An anti-materiel rifle in fact does what it says on the tin. It is a man-portable rifled firearm intended not (primarily) for shooting at personnel, but for shooting at things - materiel. There are a few reasons you might want to do this. Back in the First World War, when these first made their appearance, early tanks and other battlefield vehicles were relatively fragile and could be disabled (if not destroyed) by a good shot with a large, high-energy cartridge. Usually, the anti-materiel rifle shares a round with a large-caliber automatic weapon. The United States produces a number of these weapons which use the classic M2 Browning machine gun .50 caliber cartridge. Several Eastern Bloc variants use the 12.7mmx108 Russian machine gun cartridge, which is roughly the same size as the NATO .50.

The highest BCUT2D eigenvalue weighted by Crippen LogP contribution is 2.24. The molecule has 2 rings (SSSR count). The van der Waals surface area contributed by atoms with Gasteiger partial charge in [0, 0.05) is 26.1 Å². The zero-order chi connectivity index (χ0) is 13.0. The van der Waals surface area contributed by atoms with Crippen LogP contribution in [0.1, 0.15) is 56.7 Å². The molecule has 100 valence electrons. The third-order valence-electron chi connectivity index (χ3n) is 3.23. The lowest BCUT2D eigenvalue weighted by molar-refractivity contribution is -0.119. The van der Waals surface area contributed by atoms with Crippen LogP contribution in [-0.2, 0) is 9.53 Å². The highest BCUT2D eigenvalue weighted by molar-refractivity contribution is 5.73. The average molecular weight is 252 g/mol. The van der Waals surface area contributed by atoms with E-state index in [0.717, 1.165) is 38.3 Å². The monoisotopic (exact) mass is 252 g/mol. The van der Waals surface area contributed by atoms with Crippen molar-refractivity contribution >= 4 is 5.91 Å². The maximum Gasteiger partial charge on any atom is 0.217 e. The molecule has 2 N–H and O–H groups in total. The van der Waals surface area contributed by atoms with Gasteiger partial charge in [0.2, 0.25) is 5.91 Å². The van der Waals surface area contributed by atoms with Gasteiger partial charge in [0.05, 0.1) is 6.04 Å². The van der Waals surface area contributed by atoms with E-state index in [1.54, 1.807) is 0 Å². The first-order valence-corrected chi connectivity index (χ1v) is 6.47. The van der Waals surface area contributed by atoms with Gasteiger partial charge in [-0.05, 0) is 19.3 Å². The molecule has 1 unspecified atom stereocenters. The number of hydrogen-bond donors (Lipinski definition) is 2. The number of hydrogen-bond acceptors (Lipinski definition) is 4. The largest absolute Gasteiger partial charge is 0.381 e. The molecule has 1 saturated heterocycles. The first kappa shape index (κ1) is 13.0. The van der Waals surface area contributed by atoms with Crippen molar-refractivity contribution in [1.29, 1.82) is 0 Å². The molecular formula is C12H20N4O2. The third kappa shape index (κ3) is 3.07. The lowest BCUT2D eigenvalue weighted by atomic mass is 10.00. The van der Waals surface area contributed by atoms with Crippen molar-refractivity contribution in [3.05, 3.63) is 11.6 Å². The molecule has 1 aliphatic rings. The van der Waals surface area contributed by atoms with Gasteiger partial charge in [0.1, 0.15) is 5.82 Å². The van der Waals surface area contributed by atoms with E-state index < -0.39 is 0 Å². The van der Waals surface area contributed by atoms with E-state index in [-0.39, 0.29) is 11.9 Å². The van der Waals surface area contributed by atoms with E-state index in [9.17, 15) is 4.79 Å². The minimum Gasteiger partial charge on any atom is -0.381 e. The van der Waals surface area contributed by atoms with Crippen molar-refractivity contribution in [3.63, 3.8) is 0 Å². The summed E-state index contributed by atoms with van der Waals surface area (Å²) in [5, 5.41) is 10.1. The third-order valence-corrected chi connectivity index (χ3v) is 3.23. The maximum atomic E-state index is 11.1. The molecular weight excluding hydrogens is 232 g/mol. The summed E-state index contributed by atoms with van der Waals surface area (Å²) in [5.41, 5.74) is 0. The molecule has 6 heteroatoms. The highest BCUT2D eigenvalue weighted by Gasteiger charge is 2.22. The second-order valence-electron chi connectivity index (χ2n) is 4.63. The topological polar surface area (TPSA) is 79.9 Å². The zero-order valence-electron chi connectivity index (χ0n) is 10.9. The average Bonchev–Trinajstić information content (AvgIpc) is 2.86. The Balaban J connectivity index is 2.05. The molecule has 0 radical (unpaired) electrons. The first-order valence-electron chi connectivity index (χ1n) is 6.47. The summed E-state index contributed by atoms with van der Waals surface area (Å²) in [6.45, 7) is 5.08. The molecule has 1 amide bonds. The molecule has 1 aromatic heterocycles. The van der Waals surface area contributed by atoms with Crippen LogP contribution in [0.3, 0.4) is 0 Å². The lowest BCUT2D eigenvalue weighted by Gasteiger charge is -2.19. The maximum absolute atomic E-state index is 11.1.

In addition to small or lightly-armored vehicles, these are useful for destroying unexploded ordnance from a distance, or for destroying signals, antennas, and even light weapons like mounted machine guns from far away. Although they can indeed be used for shooting at people, they're large enough that it's difficult to track quickly or unpredictably-moving targets with them - and they can really only be fired from a prone position.
The term has made the jump over to video games, of course. The game Fallout features a .50 caliber named Anti-Materiel Rifle which, indeed, does a ridiculous amount of damage but is extremely heavy.